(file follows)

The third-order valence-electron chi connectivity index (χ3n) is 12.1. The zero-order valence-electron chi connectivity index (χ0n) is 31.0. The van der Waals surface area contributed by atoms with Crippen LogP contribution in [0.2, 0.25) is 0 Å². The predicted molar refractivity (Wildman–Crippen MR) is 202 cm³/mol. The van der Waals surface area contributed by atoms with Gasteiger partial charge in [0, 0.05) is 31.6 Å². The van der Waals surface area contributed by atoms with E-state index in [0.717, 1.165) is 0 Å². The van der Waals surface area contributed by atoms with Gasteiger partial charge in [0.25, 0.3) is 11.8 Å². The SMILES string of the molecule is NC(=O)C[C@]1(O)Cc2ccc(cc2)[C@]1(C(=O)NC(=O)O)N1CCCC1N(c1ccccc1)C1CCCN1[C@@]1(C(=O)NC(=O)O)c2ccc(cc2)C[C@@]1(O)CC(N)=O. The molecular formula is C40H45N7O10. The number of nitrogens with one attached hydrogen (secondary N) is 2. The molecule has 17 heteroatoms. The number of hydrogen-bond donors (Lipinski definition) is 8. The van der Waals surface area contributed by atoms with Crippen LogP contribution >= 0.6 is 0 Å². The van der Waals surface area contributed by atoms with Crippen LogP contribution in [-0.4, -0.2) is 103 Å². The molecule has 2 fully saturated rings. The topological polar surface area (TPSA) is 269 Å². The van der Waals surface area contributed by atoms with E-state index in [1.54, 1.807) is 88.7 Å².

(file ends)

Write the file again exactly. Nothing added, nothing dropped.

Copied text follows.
The third-order valence-electron chi connectivity index (χ3n) is 12.1. The zero-order valence-electron chi connectivity index (χ0n) is 31.0. The van der Waals surface area contributed by atoms with Crippen LogP contribution in [0.2, 0.25) is 0 Å². The predicted molar refractivity (Wildman–Crippen MR) is 202 cm³/mol. The van der Waals surface area contributed by atoms with Gasteiger partial charge in [0, 0.05) is 31.6 Å². The van der Waals surface area contributed by atoms with E-state index in [0.717, 1.165) is 0 Å². The van der Waals surface area contributed by atoms with Gasteiger partial charge in [0.25, 0.3) is 11.8 Å². The SMILES string of the molecule is NC(=O)C[C@]1(O)Cc2ccc(cc2)[C@]1(C(=O)NC(=O)O)N1CCCC1N(c1ccccc1)C1CCCN1[C@@]1(C(=O)NC(=O)O)c2ccc(cc2)C[C@@]1(O)CC(N)=O. The molecular formula is C40H45N7O10. The number of nitrogens with one attached hydrogen (secondary N) is 2. The molecule has 17 heteroatoms. The number of hydrogen-bond donors (Lipinski definition) is 8. The van der Waals surface area contributed by atoms with Crippen LogP contribution >= 0.6 is 0 Å². The van der Waals surface area contributed by atoms with Crippen LogP contribution in [-0.4, -0.2) is 103 Å². The molecule has 2 fully saturated rings. The topological polar surface area (TPSA) is 269 Å². The van der Waals surface area contributed by atoms with E-state index in [1.54, 1.807) is 88.7 Å².